Thanks for visiting our site.

It looks like you’re about to view a page that includes products we don’t offer in your state. You’re welcome to continue on the site anyway, or find a local agent to learn more about products and services available in your state and how an annual review can check to ensure your coverage is keeping up with your busy life.

×
Farm Bureau Financial Services Agent

Thanks for your interest!

I want to help you protect your auto, home, farm or business. Give me a call or send me a message to set up a time to talk.

×
My Zip Code: (change)
A man's hand begins to open the oil cap on the engine of a car.

5 Essential Fluids to Keep Your Vehicle Healthy

October 18, 2016

When it comes to vehicle maintenance, it’s easy to let it slip by the wayside. But if you don’t keep up, your vehicle and wallet may suffer the consequences. Checking your fluids is one of the easiest ways to keep it running for a long time. Here are 5 fluids to check up on before you get stranded on the side of the road.

Engine Oil

When you think about your vehicle’s fluid levels, your engine oil is probably the first thing that comes to mind. How often do you change your oil – is it every 3,000 miles or longer? It depends what kind of engine you’re running and what sorts of driving do you do?

Checking your engine oil is as easy as opening the hood, finding the oil dipstick, pulling it out, wiping it off and sticking it back in again before pulling it out one more time to see the level indicated on the dipstick. If it’s at a safe level, you’re golden. If not, you might need to add more.

How often to check it: It was once recommended that you check your oil every time you fill up with gas, but today’s vehicles you’re safe checking once a month.

How often to replace it: This might depend on the vehicle, manufacturer and year. The old standard or rule-of-thumb is an oil change intervals is 3,000 miles for conventional oils and 5,000 for synthetics.

Keep Your Kids Safe in a Car Seat at Any Age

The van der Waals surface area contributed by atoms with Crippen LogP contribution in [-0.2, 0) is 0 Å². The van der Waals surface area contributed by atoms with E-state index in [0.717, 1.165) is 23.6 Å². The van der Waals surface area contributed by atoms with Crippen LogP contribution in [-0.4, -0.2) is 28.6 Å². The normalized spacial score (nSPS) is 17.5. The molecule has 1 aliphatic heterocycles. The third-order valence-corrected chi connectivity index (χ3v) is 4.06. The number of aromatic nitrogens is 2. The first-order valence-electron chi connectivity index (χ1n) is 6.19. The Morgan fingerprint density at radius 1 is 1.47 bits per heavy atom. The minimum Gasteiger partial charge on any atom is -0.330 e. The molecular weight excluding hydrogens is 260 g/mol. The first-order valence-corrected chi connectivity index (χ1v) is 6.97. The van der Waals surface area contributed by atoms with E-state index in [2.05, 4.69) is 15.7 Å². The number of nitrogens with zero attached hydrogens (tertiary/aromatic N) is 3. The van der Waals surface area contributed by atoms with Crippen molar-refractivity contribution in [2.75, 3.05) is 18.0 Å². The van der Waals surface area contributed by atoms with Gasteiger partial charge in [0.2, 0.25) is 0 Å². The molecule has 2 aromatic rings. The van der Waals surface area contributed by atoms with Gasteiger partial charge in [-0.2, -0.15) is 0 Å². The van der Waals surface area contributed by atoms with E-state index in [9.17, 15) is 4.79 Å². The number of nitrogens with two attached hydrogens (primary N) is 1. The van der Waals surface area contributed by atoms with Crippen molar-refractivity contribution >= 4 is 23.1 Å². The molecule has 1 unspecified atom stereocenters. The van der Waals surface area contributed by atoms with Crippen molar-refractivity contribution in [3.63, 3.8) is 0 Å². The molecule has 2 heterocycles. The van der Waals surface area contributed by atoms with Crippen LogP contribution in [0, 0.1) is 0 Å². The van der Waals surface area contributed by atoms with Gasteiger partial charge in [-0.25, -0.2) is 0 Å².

Transmission Fluid

Transmission fluid is responsible for keeping the vehicle’s gears moving smoothly. You can check your transmission fluid the same way as your engine oil, except the vehicle should be running when you do it. While you shouldn’t need to change the transmission fluid other than every 30,000 miles or every other year as a preventative, you may need to change it more frequently. Those include:

• Grinding or squealing noises while shifting
• Shifting is difficult
• Unexplainable surging
• Gears slipping
• Delay in movement after shifting?

Have you experienced any of these issues while driving? If so, you may want to get a mechanic to check it you.

How often to check it: Monthly.

How often to replace it: Varies depending on vehicle and transmission type, but typically it’s between 50,000 - 100,000 miles. 

Teens and 5 Big Driving Mistakes They Make

Coolant

When it comes to maintenance, coolant is often an overlooked fluid. Coolant or antifreeze keeps your engine from getting too hot and damaging engine parts, gaskets and seals, regardless of the time of year. It also keeps your engine from freezing during the winter months. If your coolant is low, be sure to add the same type of coolant already in the vehicle.

How often to check: At least twice yearly; once before summer and again before winter. 

How often to replace it: Flushing the system prevents clogging so every 2-3 years.

The History of the Automobile

Brake Fluid

Brake fluids are mainly used in the breaking and clutch systems, and just like your transmission fluid, it’s important to not it get too low. If you feel like your braking is a little off, most likely it’s the brake fluid. Checking your brake fluid is easy – just look at the outside of the container. It should be golden in color; if it’s brown, it’s time to replace it before it becomes contaminated from deteriorating hoses and lines.

How often to check it: When you change your oil.

How often to replace it: Every 2 years.

Power Steering Fluid

When it comes to vehicle maintenance, power steering fluid is critical because it keeps steering smooth and easy. Be alert to weird sounds and “creaking” if the power steering fluid starts to get low. When you’re checking it, the power steering fluid doesn’t usually drop too much, so if it’s low, consider taking to a mechanic or check for a leak.

How often to check it: Once a month.

How often to replace it: Between 50,000 miles and never. Typically speaking, most vehicle manuals recommend keeping the power steering fluid levels topped off, but you'll rarely need to flush and replace it.

When you get in your vehicle, you’re focused on getting from Point A to Point B safely, but it’s easy to overlook your vehicle’s fluids. Make sure you connect with a Farm Bureau agent to learn about roadside assistance.